The most recent records of the saltwater crocodile within China comes from a record in Guangxi province from the 19th Century and some bone fragments found in Hong Kong in 1922. Although I tried my best to find any information on the 1922 bone fragments, it turned up nothing (if anyone has any information on this and can help, please leave a comment!). It appears likely that the species became extinct in all of China well over a century ago and already dissapeared from most of its Chinese habitat many centuries ago. A sharp increase in the human population in the region about 600 years ago and the widespread destruction of habitat that followed is likely to blame for their disappearance.
But Pui Pui was by no means the last appearance of a large crocodilian in Hong Kong:
In 2012 , a 1.2-meter-long crocodile was found abandoned in an aquarium at a refuse-collection station in Tai Po. This was a abandoned pet, though.
In 2014 a man living along the coastal Siu Lam area in Hong Kong’s Tuen Mun district said he spotted a five-foot-long crocodile at the waters near his villa but unfortunately he could not get his camera in time and later searches by the police failed to find the animal. A cleaning worker whom the police spoke to also said that a security guard told her that a crocodile-like creature appeared at the beach by the housing estate two days earlier, but it was gone when both of them went to check. As a result several public beaches including Golden Beach, Cafeteria Old Beach and Castle Peak Beach were temporarily shut.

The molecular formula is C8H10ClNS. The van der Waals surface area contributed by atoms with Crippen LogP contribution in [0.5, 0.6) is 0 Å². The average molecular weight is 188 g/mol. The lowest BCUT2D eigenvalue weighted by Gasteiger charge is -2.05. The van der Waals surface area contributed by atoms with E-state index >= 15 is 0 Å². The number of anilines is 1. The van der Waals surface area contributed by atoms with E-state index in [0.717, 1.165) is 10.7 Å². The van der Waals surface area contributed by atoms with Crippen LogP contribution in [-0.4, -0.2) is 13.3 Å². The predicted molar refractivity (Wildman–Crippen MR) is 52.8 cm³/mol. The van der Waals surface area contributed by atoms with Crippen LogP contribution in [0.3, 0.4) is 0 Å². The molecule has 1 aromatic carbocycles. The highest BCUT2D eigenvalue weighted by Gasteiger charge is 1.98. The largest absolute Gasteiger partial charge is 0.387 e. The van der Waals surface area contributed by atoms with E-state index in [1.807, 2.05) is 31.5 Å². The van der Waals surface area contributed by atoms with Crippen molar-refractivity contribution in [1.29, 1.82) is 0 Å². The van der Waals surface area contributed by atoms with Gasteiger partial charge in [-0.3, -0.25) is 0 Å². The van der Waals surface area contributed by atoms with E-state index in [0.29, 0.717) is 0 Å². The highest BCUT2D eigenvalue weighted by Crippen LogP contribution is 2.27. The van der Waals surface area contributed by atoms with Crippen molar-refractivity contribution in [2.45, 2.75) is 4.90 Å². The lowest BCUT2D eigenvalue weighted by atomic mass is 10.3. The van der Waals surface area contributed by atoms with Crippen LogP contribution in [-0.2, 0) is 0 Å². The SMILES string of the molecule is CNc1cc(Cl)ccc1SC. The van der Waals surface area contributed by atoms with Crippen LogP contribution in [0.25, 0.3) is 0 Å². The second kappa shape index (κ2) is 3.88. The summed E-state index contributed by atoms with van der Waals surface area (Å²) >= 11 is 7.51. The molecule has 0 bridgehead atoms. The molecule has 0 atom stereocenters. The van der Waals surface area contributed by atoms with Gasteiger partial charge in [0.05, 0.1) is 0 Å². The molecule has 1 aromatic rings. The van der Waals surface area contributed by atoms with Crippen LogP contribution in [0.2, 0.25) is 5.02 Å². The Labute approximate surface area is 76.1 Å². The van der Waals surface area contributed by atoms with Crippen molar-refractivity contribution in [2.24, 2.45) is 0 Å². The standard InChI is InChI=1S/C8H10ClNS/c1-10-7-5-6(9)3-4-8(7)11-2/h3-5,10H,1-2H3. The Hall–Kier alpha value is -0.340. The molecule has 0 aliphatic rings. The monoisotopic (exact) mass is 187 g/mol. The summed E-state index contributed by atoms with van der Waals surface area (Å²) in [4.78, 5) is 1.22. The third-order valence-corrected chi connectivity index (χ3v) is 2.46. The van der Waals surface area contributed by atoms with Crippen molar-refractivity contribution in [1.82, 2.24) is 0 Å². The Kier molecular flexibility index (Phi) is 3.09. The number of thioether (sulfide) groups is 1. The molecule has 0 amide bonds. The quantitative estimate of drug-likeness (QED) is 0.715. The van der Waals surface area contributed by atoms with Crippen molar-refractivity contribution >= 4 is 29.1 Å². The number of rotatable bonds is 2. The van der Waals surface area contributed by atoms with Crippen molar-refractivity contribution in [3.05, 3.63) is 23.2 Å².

What happened to Pui Pui?
Three days after its capture the crocodile was moved to Kadoorie Farm & Botanic Garden (KFBG) where it had access to open-air enclosures, ponds, shelters and natural settings that were more suitable for healthy growth and where vets could monitor it. It then spent the first 3 months in quarantine before moving it into an open-air enclosure. Initially it refused to eat.
In 2006 Pui Pui was moved again to the newly built Hong Kong Wetlands Park in Tin Shui Wai. There she has a 72-square-metre outdoor enclosure with pool area, landscaped and equipped with infra-red heaters, heat pads and a weighing scale.
The general public got its first glimpse of Pui Pui exploring its outdoor enclosure in the Hong Kong Wetland Park in September 2006. At that time Pui Pui had grown to 1.75 m I. Length and 19.5 kg in weight. Now Pui Pui is about 15 years old, and according to the latest information (February 2015) from the AFCD it now measures 2.46 m in length and weights about 58.5 kg! You can see her for yourself at the HK Wetlands Park where she will be likely basking in the sun or feeding on fresh fish and chicken.
Pui Pui’s Fame
In December 2004 Alan Jefferies and Liang Yue wrote a bilingual children’s book based on Pui Pui’s story called “The Crocodile Who Wanted To Be Famous” with illustrations by Mariko Jesse. The story is about a television-loving crocodile named Crafty that swims from his riverside village to find fame in the big city. His arrival is front-page news all around the world, but once there, he begins to question what he really wants.